We had a break at this point and the teachers looked at the books supplied by Score Store. Here are some enthusiastic teachers perusing the materials:
Teachers looking at the books

In Part 2, I did a quick overview of the Boosey & Hawkes’ materials, obviously referring to Microjazz (some teachers were new to the Microjazz Trios, for 6 hands) but also to Microstyles, the Concert Collections, the Easiest Way To Improvise, the Essential Guides, the Preludes Collections and the new Microswing, MicroLatin and MicroRock books. I played quite a few pieces, some with tracks and was able to get the teachers roughly up to speed with what I’ve written since 1983!

This was a very friendly and positive group and I’d like to thank both Score Store Wokingham (www.scorestore.co.uk) and Leighton Park School for hosting the event so well. I hope the teachers who bought APP sets to try out with their students will come back to the websites (www.christophernorton.com and www.americanpopularpiano.com) and let us know how they are getting on!

Some final pictures:
The range of books ...

Monday, September 7, 2009

Workshop at Chetham's School of Music, Manchester

Report on Christopher Norton workshop at Chetham’s School of Music, Manchester, UK, August 25th 2009

With 290 or so students aged 8 - 18, Chetham’s is the largest specialist Music School in the UK and the only Music School based in the North of England. The annual Summer School for pianists is now in its ninth year. There is no other summer school that manages to cater for adult amateurs, promising children and observers! All are welcome on the course - concert pianists, international young artists preparing for top competitions, and professional music teachers. I was invited to do a presentation at the 2009 Summer School and, as I expected, I addressed an interesting mix of students, teachers and yes, observers! Here’s a cross-section of the audience:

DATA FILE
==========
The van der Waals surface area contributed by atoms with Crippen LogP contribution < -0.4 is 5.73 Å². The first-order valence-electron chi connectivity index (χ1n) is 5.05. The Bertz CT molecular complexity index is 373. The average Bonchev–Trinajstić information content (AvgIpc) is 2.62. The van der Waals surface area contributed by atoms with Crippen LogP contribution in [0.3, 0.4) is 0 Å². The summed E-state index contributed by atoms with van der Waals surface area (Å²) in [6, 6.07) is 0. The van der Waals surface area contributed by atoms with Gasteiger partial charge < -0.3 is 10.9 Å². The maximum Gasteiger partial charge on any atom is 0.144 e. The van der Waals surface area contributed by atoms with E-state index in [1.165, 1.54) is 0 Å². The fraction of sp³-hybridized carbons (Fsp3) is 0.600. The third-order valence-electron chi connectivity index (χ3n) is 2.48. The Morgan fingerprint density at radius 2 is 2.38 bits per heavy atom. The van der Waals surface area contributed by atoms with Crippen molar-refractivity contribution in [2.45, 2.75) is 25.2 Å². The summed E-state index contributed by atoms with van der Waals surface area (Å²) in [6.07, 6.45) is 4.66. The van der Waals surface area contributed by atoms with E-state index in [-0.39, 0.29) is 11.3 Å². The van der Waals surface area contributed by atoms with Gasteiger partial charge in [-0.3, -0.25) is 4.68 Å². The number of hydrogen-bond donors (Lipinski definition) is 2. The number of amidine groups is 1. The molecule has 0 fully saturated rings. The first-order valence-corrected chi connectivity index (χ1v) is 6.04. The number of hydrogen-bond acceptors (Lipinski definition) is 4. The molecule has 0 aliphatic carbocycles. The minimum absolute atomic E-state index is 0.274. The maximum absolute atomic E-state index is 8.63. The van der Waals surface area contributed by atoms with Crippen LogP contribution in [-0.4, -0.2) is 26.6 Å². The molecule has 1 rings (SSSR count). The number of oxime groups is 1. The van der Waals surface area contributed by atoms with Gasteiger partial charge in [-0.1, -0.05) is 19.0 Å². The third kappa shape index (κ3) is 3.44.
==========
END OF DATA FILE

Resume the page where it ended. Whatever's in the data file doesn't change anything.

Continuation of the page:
One person I spoke to was from Phoenix. Arizona (second row up) another was not a specialist music teacher but interested in getting a Venezuelan-style scheme youth music scheme going in London. There were also a couple of teachers who played in a piano duo. And lots of students, perhaps happy to do something a little less intense than the practicing and performing they had been doing the rest of the time!

I soon realized that some of the audience didn't know who I was, let alone anything about Microjazz, so I began by giving a mini-historical overview, including my own classical piano background in New Zealand and how Microjazz came to be, so to speak. I played various pieces from Microjazz, Microstyles, the Concert Collection and Preludes and as always included some fun audience participation. Here’s one of my “students”, still looking cheerful after coming up on stage with me

Then I got onto American Popular Piano and went through the basics of this unique piano course. This always requires some audience participation, an entertaining element (particularly for the observers) Here’s a student who helped me out on the improvisation front:

This really was a flying visit, as I had to get back to Leeds to celebrate my elder daughter’s engagement (see the picture at the top!) The mix of audience that Chetham’s Summer School creates is great – students who are looking for new repertoire, teachers who want to hear something fresh on the pedagogical front and amateurs who are just interested in the whole process of piano playing and teaching. It was a privilege to be a part of this year's Summer School.